“It’s not very popular to be in the 1 percent these days, is it?”

Though many of the wealthy lean toward the Republican Party, in interviews, 1 percenters expressed a broad range of views on how to fix the economy. They think that President Obama is ruining it, or that Republicans in Congress have gone off the deep end. They favor a flat tax, or they believe the rich should pay a higher marginal rate. Some cheered on Occupy Wall Street, saying it was about time, while others wished the protesters would just get a job or take a bath. Still others were philosophical — perhaps because they could afford to be — viewing the recession as something that would pass, like so many previous ups and downs.

Of the 1 percenters interviewed for this article, almost all — conservatives and liberals alike — said the wealthy could and should shoulder more of the country’s financial burden, and almost all said they viewed the current system as unfair. But they may prefer facing cuts to their own benefits like Social Security than paying more taxes. In one survey of wealthy Chicago families, almost twice as many respondents said they would cut government spending as those who said they would cut spending and raise revenue…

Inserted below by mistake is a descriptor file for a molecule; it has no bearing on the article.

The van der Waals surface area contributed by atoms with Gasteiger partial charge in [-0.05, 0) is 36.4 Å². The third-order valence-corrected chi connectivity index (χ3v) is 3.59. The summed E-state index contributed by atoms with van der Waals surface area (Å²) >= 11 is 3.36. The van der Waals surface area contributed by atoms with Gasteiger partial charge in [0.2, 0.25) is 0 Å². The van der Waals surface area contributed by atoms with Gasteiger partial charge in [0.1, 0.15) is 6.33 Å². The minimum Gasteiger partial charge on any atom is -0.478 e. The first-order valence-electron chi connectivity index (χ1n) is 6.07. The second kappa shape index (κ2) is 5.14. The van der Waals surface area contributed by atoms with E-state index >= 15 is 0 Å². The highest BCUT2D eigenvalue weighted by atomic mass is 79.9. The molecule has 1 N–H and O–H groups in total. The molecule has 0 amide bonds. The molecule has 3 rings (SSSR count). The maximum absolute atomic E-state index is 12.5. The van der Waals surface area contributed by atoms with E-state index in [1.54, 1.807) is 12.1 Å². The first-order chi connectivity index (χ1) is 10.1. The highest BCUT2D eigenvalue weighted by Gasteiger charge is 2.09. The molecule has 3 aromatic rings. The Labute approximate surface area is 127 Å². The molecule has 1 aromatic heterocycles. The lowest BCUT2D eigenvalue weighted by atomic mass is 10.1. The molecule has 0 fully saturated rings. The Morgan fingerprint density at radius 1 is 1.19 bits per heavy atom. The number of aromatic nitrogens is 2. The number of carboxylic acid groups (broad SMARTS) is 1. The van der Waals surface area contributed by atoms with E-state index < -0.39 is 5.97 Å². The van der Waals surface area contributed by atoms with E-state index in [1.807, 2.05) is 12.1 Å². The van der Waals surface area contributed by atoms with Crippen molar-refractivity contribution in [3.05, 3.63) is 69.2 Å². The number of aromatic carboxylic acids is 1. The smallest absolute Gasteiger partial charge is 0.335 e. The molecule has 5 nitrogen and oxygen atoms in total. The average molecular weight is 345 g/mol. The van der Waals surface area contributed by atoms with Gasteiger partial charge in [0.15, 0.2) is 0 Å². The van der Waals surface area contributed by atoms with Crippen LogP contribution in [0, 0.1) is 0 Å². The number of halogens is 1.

By e-mail or telephone, via friends or via silence, dozens of 1 percenters declined to be interviewed for this article.

Some envisioned waking up to protesters on the lawn; others feared audits by the I.R.S. or other punitive government action. A managing director at a financial firm said he did not want to dignify the rhetoric of Occupy Wall Street by participating in an article on the 1 percent. An investor who had already been the target of protesters said he feared for his family’s safety.

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